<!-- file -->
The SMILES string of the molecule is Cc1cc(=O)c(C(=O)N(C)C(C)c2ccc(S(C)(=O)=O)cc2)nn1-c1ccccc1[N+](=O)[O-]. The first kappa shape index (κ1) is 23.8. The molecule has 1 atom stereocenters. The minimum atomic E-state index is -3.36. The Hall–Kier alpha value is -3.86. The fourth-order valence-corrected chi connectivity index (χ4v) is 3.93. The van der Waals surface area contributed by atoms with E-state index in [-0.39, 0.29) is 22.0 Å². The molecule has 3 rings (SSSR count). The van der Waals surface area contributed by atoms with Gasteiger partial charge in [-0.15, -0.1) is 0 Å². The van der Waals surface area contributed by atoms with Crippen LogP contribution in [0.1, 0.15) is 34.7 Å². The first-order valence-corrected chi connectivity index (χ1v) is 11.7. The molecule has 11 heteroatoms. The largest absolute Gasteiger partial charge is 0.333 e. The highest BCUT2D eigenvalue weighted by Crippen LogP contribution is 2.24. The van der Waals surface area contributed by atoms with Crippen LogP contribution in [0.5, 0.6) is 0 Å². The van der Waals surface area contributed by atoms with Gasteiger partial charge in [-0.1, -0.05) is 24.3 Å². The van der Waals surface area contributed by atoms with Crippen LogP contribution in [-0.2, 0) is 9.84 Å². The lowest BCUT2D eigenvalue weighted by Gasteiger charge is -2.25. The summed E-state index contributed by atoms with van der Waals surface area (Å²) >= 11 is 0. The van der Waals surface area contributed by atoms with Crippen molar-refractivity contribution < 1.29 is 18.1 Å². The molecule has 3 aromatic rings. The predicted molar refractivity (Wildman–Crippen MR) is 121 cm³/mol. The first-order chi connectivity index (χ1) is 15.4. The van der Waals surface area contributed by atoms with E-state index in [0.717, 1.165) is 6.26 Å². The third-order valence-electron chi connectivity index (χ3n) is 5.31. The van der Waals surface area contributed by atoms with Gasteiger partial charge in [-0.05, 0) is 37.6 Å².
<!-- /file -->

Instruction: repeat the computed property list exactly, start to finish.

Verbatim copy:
The SMILES string of the molecule is Cc1cc(=O)c(C(=O)N(C)C(C)c2ccc(S(C)(=O)=O)cc2)nn1-c1ccccc1[N+](=O)[O-]. The first kappa shape index (κ1) is 23.8. The molecule has 1 atom stereocenters. The minimum atomic E-state index is -3.36. The Hall–Kier alpha value is -3.86. The fourth-order valence-corrected chi connectivity index (χ4v) is 3.93. The van der Waals surface area contributed by atoms with E-state index in [-0.39, 0.29) is 22.0 Å². The molecule has 3 rings (SSSR count). The van der Waals surface area contributed by atoms with Gasteiger partial charge in [-0.15, -0.1) is 0 Å². The van der Waals surface area contributed by atoms with Crippen LogP contribution in [0.1, 0.15) is 34.7 Å². The first-order valence-corrected chi connectivity index (χ1v) is 11.7. The molecule has 11 heteroatoms. The largest absolute Gasteiger partial charge is 0.333 e. The highest BCUT2D eigenvalue weighted by Crippen LogP contribution is 2.24. The van der Waals surface area contributed by atoms with Crippen LogP contribution in [0.5, 0.6) is 0 Å². The van der Waals surface area contributed by atoms with Gasteiger partial charge in [-0.1, -0.05) is 24.3 Å². The van der Waals surface area contributed by atoms with Crippen LogP contribution in [-0.2, 0) is 9.84 Å². The lowest BCUT2D eigenvalue weighted by Gasteiger charge is -2.25. The summed E-state index contributed by atoms with van der Waals surface area (Å²) >= 11 is 0. The van der Waals surface area contributed by atoms with Crippen molar-refractivity contribution < 1.29 is 18.1 Å². The molecule has 3 aromatic rings. The predicted molar refractivity (Wildman–Crippen MR) is 121 cm³/mol. The first-order chi connectivity index (χ1) is 15.4. The van der Waals surface area contributed by atoms with E-state index in [0.717, 1.165) is 6.26 Å². The third-order valence-electron chi connectivity index (χ3n) is 5.31. The van der Waals surface area contributed by atoms with Gasteiger partial charge in [-0.05, 0) is 37.6 Å².